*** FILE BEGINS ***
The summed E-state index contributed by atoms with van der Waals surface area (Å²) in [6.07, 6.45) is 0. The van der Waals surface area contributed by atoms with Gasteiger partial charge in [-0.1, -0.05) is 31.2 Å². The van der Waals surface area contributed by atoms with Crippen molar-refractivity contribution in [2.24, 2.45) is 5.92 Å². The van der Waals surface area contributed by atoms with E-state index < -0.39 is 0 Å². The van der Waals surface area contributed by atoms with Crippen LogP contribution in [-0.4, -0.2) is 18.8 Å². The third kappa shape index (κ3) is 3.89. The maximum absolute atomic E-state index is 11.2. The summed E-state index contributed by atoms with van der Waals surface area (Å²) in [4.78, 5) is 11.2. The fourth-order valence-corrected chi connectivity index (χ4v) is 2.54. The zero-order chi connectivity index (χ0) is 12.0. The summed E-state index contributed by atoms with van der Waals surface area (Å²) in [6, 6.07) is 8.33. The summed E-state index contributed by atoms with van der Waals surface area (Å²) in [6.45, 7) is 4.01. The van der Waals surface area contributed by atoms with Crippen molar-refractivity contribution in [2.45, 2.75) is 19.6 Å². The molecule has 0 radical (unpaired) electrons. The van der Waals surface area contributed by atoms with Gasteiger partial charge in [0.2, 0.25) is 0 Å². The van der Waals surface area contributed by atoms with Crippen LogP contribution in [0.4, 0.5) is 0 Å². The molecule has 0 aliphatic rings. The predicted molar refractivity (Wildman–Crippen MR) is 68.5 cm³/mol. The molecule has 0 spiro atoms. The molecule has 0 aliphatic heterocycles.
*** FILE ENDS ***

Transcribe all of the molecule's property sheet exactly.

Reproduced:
The summed E-state index contributed by atoms with van der Waals surface area (Å²) in [6.07, 6.45) is 0. The van der Waals surface area contributed by atoms with Gasteiger partial charge in [-0.1, -0.05) is 31.2 Å². The van der Waals surface area contributed by atoms with Crippen molar-refractivity contribution in [2.24, 2.45) is 5.92 Å². The van der Waals surface area contributed by atoms with E-state index < -0.39 is 0 Å². The van der Waals surface area contributed by atoms with Crippen LogP contribution in [-0.4, -0.2) is 18.8 Å². The third kappa shape index (κ3) is 3.89. The maximum absolute atomic E-state index is 11.2. The summed E-state index contributed by atoms with van der Waals surface area (Å²) in [4.78, 5) is 11.2. The fourth-order valence-corrected chi connectivity index (χ4v) is 2.54. The zero-order chi connectivity index (χ0) is 12.0. The summed E-state index contributed by atoms with van der Waals surface area (Å²) in [6, 6.07) is 8.33. The summed E-state index contributed by atoms with van der Waals surface area (Å²) in [6.45, 7) is 4.01. The van der Waals surface area contributed by atoms with Crippen molar-refractivity contribution in [2.45, 2.75) is 19.6 Å². The molecule has 0 radical (unpaired) electrons. The van der Waals surface area contributed by atoms with Gasteiger partial charge in [0.2, 0.25) is 0 Å². The van der Waals surface area contributed by atoms with Crippen LogP contribution in [0.4, 0.5) is 0 Å². The molecule has 0 aliphatic rings. The predicted molar refractivity (Wildman–Crippen MR) is 68.5 cm³/mol. The molecule has 0 spiro atoms. The molecule has 0 aliphatic heterocycles.